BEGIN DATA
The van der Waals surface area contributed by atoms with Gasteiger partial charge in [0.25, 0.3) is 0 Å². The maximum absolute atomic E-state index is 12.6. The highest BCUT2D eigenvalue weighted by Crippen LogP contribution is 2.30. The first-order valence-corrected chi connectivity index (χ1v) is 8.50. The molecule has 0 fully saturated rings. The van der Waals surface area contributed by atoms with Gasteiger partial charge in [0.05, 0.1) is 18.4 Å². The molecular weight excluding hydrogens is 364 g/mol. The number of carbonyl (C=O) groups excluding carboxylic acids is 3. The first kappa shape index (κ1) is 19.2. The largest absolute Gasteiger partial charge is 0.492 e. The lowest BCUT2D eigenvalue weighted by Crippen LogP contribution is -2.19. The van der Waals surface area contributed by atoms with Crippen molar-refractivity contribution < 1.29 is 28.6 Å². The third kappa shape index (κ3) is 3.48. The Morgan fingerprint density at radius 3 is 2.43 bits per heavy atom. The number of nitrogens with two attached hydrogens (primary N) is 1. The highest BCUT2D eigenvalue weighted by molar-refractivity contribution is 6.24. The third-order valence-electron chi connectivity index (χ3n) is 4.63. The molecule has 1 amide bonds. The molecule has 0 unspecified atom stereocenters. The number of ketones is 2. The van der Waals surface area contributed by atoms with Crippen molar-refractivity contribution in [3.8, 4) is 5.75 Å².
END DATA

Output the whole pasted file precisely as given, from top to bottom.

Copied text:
The van der Waals surface area contributed by atoms with Gasteiger partial charge in [0.25, 0.3) is 0 Å². The maximum absolute atomic E-state index is 12.6. The highest BCUT2D eigenvalue weighted by Crippen LogP contribution is 2.30. The first-order valence-corrected chi connectivity index (χ1v) is 8.50. The molecule has 0 fully saturated rings. The van der Waals surface area contributed by atoms with Gasteiger partial charge in [0.05, 0.1) is 18.4 Å². The molecular weight excluding hydrogens is 364 g/mol. The number of carbonyl (C=O) groups excluding carboxylic acids is 3. The first kappa shape index (κ1) is 19.2. The largest absolute Gasteiger partial charge is 0.492 e. The lowest BCUT2D eigenvalue weighted by Crippen LogP contribution is -2.19. The van der Waals surface area contributed by atoms with Crippen molar-refractivity contribution < 1.29 is 28.6 Å². The third kappa shape index (κ3) is 3.48. The Morgan fingerprint density at radius 3 is 2.43 bits per heavy atom. The number of nitrogens with two attached hydrogens (primary N) is 1. The highest BCUT2D eigenvalue weighted by molar-refractivity contribution is 6.24. The third-order valence-electron chi connectivity index (χ3n) is 4.63. The molecule has 1 amide bonds. The molecule has 0 unspecified atom stereocenters. The number of ketones is 2. The van der Waals surface area contributed by atoms with Crippen molar-refractivity contribution in [3.8, 4) is 5.75 Å².